CROWDFUNDING, an alternative model of raising funds online, is expected to gain momentum this year with Deloitte predicting that websites and companies that provide such a form of funding will raise $3bn this year, double the $1.5bn raised in 2011.
"Crowdfunding" provides an alternative way for entrepreneurs with innovative ideas to take advantage of the internet. Anyone can use the internet to publicise an idea to like-minded investors in a bid to bring that idea to fruition.
Deloitte says crowdfunding generally involves small contributions at the individual level. Although the top pledge packages can be more than $10,000, on average the individual contribution is likely to be less than $1,000 in almost every category, the company said in its latest report.
In April last year, the US bolstered this growing concept, by passing the Jumpstart Our Business Startups Act, which contains crowdfunding provisions to help entrepreneurs raise funds.
According to South Africa’s first equity crowd-sourced investment platform, Crowdinvest, in the past 17 years, crowdfunding globally has accounted for more than $4bn in funding to entrepreneurs, artists, designers and creators. This was more than four times what governments had provided to these same individuals and organisations.
International crowdfunding companies Kickstarter and Indiegogo have shown more than 100% growth over the past year, with Kickstarter-funded projects attracting about $200m in funding, according to Crowdinvest’s Anton Breytenbach.
Although crowd investment has shown substantial growth internationally in the past two years, with more than 100% growth year on year, South Africa has been reluctant to embrace it. While there is great interest in the concept, investors are not yet "getting their feet wet", says Mr Breytenbach. This was mainly because it was a new concept in the country and its success still had to be proven.
Further, investors were circumspect because of all the financial scams in South Africa in the past few years.
Mr Breytenbach says the Financial Services Board "is now doing an amazing job" at protecting the industry and this gives new entrants more credibility, and a sense of security to investors. "Our challenge and commitment is to show that it can work and that it will be very successful in stimulating economic growth and especially entrepreneurship."
Crowdinvest has registered more than 200 members since launching in November last year. It aims to have 10,000 active investors on its platform, with a total funding of R20m this year. It recently empowered a young entrepreneur in the media industry, through R5,000 crowd-sourced investing, to print and distribute his first newspaper, called New Day.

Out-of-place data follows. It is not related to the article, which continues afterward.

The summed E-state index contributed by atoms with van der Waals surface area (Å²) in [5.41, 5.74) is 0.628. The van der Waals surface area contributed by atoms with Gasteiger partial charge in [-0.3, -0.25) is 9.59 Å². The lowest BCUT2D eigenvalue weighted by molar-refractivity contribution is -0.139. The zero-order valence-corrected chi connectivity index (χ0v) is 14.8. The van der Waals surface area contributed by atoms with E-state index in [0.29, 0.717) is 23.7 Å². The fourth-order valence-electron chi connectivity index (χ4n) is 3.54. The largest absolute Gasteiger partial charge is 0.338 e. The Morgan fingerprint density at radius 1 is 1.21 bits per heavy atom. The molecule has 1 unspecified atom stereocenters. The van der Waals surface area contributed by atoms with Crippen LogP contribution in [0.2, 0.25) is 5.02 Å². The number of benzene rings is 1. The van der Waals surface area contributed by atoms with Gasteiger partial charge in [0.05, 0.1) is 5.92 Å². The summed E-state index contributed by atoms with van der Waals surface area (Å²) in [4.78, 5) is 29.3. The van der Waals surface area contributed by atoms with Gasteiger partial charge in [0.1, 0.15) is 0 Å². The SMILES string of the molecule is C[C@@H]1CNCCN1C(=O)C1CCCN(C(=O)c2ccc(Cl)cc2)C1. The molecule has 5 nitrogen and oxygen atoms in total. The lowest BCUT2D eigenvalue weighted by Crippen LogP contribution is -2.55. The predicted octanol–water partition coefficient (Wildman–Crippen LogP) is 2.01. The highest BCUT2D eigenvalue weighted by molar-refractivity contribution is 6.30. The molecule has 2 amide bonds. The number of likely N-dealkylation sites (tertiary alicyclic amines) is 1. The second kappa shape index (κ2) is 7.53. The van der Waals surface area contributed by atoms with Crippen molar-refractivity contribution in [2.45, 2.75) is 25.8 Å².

Mr Breytenbach says the paper is aimed at the informal Helderberg communities and the owner sold 1,000 copies thanks to the funding he received. "In total, six people contributed and look to receive a return on investment of around 5% in only two months."
Some critics have raised concerns about risks associated with crowdfunding.
Deloitte says some research suggests that crowdfunded "opportunities are a bigger risk than the traditional initial public offering". Further, the potential for the average investor to misunderstand or misinterpret the promises of an early-stage startup is higher than for an experienced, accredited investor.
Mr Breytenbach says Crowdinvest has both short-and long-term investments. But most would be medium to long-term.
"Investments are not speculation or a get-rich-quick method. They take time, but can offer substantial growth in personal wealth," Mr Breytenbach says. "The key to success is to diversify your portfolio over different sectors and investment instruments, based on risk and term, depending on your own risk aptitude."
Technology and entertainment sectors were most likely to attract crowd-sourced investment. "Companies in these sectors provide an excitement factor to investors, especially the young, savvy, working professionals," Mr Breytenbach says.
The growth of crowdfunding could have some spinoffs.
According to Deloitte, some crowd-funded projects raise funds for new technological devices and media content such as computer games, thus boosting growth in the technology and media sectors.
Crowdfunding portals themselves were likely to become a new type of internet portal.
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